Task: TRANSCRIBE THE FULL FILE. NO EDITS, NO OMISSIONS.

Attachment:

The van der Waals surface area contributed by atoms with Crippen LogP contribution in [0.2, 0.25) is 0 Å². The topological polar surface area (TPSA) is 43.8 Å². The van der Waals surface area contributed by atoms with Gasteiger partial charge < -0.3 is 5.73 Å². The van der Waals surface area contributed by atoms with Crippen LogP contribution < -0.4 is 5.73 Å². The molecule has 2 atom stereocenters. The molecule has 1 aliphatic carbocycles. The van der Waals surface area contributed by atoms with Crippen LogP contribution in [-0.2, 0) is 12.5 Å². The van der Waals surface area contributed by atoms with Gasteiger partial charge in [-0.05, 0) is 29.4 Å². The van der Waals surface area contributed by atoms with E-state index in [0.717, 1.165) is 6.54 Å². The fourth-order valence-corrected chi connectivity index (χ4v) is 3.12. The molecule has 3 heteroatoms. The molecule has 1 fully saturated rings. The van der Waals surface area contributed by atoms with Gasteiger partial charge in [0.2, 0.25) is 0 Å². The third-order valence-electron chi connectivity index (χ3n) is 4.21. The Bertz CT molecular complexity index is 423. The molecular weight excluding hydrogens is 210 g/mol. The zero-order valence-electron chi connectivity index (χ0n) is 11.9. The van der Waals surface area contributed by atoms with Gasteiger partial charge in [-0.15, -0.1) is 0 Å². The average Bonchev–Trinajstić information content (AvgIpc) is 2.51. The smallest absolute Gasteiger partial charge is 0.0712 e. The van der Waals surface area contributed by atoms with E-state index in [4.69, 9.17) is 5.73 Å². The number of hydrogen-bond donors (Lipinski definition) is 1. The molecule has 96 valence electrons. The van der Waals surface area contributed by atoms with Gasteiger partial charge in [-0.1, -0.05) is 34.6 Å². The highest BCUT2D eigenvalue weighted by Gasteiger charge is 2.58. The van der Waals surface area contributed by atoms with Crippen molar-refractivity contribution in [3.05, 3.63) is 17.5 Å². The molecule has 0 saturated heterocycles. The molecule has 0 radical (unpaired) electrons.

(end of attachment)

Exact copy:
The van der Waals surface area contributed by atoms with Crippen LogP contribution in [0.2, 0.25) is 0 Å². The topological polar surface area (TPSA) is 43.8 Å². The van der Waals surface area contributed by atoms with Gasteiger partial charge < -0.3 is 5.73 Å². The van der Waals surface area contributed by atoms with Crippen LogP contribution < -0.4 is 5.73 Å². The molecule has 2 atom stereocenters. The molecule has 1 aliphatic carbocycles. The van der Waals surface area contributed by atoms with Crippen LogP contribution in [-0.2, 0) is 12.5 Å². The van der Waals surface area contributed by atoms with Gasteiger partial charge in [-0.05, 0) is 29.4 Å². The van der Waals surface area contributed by atoms with E-state index in [0.717, 1.165) is 6.54 Å². The fourth-order valence-corrected chi connectivity index (χ4v) is 3.12. The molecule has 3 heteroatoms. The molecule has 1 fully saturated rings. The van der Waals surface area contributed by atoms with Gasteiger partial charge in [0.2, 0.25) is 0 Å². The third-order valence-electron chi connectivity index (χ3n) is 4.21. The Bertz CT molecular complexity index is 423. The molecular weight excluding hydrogens is 210 g/mol. The zero-order valence-electron chi connectivity index (χ0n) is 11.9. The van der Waals surface area contributed by atoms with Gasteiger partial charge in [-0.15, -0.1) is 0 Å². The average Bonchev–Trinajstić information content (AvgIpc) is 2.51. The smallest absolute Gasteiger partial charge is 0.0712 e. The van der Waals surface area contributed by atoms with E-state index in [4.69, 9.17) is 5.73 Å². The number of hydrogen-bond donors (Lipinski definition) is 1. The molecule has 96 valence electrons. The van der Waals surface area contributed by atoms with Gasteiger partial charge in [-0.1, -0.05) is 34.6 Å². The highest BCUT2D eigenvalue weighted by Gasteiger charge is 2.58. The van der Waals surface area contributed by atoms with Crippen molar-refractivity contribution in [3.05, 3.63) is 17.5 Å². The molecule has 0 saturated heterocycles. The molecule has 0 radical (unpaired) electrons.